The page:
Barclays’ chief executive Bob Diamond should not collect a bonus, despite receiving up to £11.8 million total remuneration for 2011, according to a shareholders advisory group.
Pensions and Investors Research Consultants (Pirc) told shareholders that they should oppose Diamond’s remuneration package, ahead of the Barclays’ annual shareholders meeting on 27 April.
According to The Telegraph, funds totalling up to 6% of the bank’s shareholders – including Standard Life, Fidelity, Aviva and Scottish Widows – are preparing to vote against the executive remuneration report.
Barclays announced in March that Diamond was not the top earner at the bank last year, as his pay and bonuses totalled £6.3 million.
However, Pirc calculates that Diamond’s remuneration package for 2011 was considerably higher, based on when he is able to cash in shares he was allocated. The bank also offered a £5.7 million “tax equalisation” payment, to cover Diamond’s costs of relocating to London from New York in 2010.
Pirc attacked the “confusing” disclosure of executive remuneration. “The value of awards given to the CEO could not be ascertained with reasonable accuracy owing to the rather confusing disclosure,” the shareholders advisory group said.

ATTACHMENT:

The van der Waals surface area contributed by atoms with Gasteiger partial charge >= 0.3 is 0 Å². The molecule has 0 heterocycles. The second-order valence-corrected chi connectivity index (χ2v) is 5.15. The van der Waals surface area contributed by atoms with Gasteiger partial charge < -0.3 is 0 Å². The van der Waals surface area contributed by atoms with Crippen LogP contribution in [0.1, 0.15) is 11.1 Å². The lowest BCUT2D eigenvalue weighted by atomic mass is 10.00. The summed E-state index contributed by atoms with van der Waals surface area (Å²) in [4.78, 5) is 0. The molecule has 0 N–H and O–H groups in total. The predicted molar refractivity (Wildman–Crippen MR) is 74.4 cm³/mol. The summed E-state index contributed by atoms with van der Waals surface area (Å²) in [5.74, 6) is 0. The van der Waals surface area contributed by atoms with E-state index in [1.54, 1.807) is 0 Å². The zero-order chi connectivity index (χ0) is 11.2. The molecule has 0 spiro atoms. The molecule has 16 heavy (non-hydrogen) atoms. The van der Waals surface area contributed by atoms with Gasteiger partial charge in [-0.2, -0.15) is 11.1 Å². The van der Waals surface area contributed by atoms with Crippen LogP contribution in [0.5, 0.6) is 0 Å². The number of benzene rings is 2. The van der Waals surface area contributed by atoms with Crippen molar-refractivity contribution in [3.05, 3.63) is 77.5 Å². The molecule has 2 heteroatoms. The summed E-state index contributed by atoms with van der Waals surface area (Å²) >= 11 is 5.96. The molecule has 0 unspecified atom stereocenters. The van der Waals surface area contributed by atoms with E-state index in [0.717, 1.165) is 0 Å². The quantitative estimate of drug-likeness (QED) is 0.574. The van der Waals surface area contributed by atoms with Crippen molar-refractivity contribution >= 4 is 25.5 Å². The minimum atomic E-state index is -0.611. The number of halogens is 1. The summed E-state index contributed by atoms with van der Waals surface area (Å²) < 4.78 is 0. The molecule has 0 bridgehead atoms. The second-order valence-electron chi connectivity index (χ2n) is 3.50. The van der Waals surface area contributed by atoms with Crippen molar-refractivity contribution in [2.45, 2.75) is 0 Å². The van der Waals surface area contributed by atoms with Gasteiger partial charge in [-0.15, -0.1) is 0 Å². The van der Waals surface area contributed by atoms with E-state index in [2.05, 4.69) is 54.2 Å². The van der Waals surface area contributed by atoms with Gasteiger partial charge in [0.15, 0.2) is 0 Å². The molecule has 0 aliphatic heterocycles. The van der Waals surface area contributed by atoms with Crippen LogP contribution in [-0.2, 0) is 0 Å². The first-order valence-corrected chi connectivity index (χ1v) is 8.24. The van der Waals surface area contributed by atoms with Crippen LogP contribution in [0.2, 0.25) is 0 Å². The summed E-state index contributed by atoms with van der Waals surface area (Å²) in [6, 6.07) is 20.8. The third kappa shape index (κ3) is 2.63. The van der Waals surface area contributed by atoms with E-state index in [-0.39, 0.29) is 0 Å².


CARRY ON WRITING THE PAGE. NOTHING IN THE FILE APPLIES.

The bank’s share price and pre-tax profits both fell in 2011, by 33% and 3% respectively.
Pirc added: “In view of the fact that Barclays' shares are trading far below net asset value, we cannot think of any circumstances in which a chief executive who was part of a team when the bank got into that predicament should be receiving any bonus at all, indeed the board should also be considering claw backs itself.”
Lloyds Banking Group announced earlier this year that it will be clawing back £2 million from four board directors and six other executives, following the mis-selling of payment protection insurance (PPI), which Pirc suggests Barlcays are also guilty of.
According to the Financial Services Authority (FSA), banks paid out £1.9 billion in compensation in 2011 for the mis-selling of PPI.